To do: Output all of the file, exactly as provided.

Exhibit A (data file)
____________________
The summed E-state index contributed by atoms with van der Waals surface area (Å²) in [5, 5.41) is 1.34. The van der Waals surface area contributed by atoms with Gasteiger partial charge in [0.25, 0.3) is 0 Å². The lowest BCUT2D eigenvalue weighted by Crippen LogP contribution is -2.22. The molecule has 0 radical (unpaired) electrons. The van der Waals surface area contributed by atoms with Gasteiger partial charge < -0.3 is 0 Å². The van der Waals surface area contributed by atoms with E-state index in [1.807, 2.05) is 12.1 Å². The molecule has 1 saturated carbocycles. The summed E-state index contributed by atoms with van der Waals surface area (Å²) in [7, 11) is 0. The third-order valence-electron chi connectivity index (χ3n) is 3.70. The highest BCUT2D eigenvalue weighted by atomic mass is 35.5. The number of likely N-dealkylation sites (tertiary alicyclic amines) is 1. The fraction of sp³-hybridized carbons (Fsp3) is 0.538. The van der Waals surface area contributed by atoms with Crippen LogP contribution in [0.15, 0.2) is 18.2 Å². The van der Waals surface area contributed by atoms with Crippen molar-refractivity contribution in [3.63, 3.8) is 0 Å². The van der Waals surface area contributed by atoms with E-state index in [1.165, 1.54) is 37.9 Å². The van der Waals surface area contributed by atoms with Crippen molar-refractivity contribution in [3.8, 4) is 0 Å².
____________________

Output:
The summed E-state index contributed by atoms with van der Waals surface area (Å²) in [5, 5.41) is 1.34. The van der Waals surface area contributed by atoms with Gasteiger partial charge in [0.25, 0.3) is 0 Å². The lowest BCUT2D eigenvalue weighted by Crippen LogP contribution is -2.22. The molecule has 0 radical (unpaired) electrons. The van der Waals surface area contributed by atoms with Gasteiger partial charge < -0.3 is 0 Å². The van der Waals surface area contributed by atoms with E-state index in [1.807, 2.05) is 12.1 Å². The molecule has 1 saturated carbocycles. The summed E-state index contributed by atoms with van der Waals surface area (Å²) in [7, 11) is 0. The third-order valence-electron chi connectivity index (χ3n) is 3.70. The highest BCUT2D eigenvalue weighted by atomic mass is 35.5. The number of likely N-dealkylation sites (tertiary alicyclic amines) is 1. The fraction of sp³-hybridized carbons (Fsp3) is 0.538. The van der Waals surface area contributed by atoms with Crippen LogP contribution in [0.15, 0.2) is 18.2 Å². The van der Waals surface area contributed by atoms with Crippen molar-refractivity contribution in [3.63, 3.8) is 0 Å². The van der Waals surface area contributed by atoms with E-state index in [1.165, 1.54) is 37.9 Å². The van der Waals surface area contributed by atoms with Crippen molar-refractivity contribution in [3.8, 4) is 0 Å².